Are You An S Or An F Athlete?

[caption id="attachment_5048" align="alignright" width="204" caption="S Athlete - Motivated By The Achievement Of Success"]success_motivation_athlete[/caption] USA Triathlon has posted two articles in a series of three about Mental Fitness.  I have a belief that our speed or lack there of is tied directly to our mind and how far we are willing to push ourselves to get faster. Once I saw the headlines I was all over both of these articles.  They are truly eye-openers when you peer deep inside yourself as you are reading them.  You should really take a step back and evaluate yourself and also ask a family member to evaluate you as well, so long as you won't get discouraged or offended by what they say.  Sometimes your own reality is not exactly 100% accurate when making observations of yourself. In the first post of the series, Jesse Kropelnicki, discusses how mental fitness is the fifth cornerstone to the foundation of a triathlete.  The other four are training, nutrition, recovery, and race fueling/pacing.  He talks about how some athletes reacted to IMLP being wetsuit optional.  Some panicked and others shrugged it off.  In the grand scheme of things if you are competing for a Kona slot if everybody has to get rid of their wetsuit what has really changed?  That fast swimmer would have been faster with the wetsuit so you are not losing any time to him/her. He then pointed out the following: In essence, the key components of mental fitness in competition really boil down to the following:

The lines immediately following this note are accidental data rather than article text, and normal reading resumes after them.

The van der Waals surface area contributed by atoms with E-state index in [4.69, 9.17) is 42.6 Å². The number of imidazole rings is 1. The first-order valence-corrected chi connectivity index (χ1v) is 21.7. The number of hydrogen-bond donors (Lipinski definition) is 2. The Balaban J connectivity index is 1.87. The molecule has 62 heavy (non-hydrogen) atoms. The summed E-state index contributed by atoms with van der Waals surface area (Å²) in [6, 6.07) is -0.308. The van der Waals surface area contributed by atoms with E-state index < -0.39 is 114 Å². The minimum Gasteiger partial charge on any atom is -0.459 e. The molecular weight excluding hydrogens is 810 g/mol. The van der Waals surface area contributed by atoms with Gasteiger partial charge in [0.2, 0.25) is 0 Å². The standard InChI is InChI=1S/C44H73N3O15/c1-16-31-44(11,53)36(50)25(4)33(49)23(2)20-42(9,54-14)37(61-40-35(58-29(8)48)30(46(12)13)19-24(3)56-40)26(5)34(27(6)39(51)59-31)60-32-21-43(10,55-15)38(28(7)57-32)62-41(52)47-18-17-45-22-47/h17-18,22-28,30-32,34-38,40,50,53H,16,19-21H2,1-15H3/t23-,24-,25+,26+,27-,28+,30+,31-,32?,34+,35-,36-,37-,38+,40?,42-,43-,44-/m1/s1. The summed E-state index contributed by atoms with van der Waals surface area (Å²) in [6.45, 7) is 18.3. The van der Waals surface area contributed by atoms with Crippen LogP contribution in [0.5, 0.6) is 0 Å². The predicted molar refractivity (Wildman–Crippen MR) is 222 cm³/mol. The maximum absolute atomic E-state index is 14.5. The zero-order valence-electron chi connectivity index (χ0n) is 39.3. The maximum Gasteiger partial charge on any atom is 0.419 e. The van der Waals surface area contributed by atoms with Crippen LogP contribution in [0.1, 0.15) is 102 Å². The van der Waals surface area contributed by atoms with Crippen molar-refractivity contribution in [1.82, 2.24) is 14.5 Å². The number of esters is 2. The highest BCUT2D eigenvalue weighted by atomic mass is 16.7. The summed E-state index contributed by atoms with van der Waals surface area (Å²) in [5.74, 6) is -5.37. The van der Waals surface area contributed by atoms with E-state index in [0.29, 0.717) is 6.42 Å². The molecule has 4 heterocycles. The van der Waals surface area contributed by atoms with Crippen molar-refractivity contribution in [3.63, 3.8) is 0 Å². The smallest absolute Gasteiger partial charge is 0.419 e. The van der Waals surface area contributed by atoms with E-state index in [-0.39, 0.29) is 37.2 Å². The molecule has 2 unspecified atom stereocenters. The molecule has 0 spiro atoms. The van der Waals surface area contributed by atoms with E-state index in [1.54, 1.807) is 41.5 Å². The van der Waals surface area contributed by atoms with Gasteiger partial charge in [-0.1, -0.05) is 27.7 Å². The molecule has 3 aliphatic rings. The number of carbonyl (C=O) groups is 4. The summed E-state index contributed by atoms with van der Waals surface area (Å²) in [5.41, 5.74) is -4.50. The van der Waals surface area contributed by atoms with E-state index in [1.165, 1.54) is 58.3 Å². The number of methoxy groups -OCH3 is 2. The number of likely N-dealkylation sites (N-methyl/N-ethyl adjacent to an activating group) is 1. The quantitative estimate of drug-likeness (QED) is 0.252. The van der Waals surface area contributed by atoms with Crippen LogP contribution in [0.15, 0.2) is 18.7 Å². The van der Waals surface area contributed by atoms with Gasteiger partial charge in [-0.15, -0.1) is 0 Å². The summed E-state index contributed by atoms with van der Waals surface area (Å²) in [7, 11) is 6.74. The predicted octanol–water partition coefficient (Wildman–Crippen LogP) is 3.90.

• Failure — Very little fear of it.
  • Goals — Not thinking about performance outcomes.
  • Focus — Being “in the moment” and focused on the activity at hand.
  • Experience — Having your body complete the task almost involuntarily.
  • Control — Sticking to your executables, and staying within your targets creating great sense of personal control.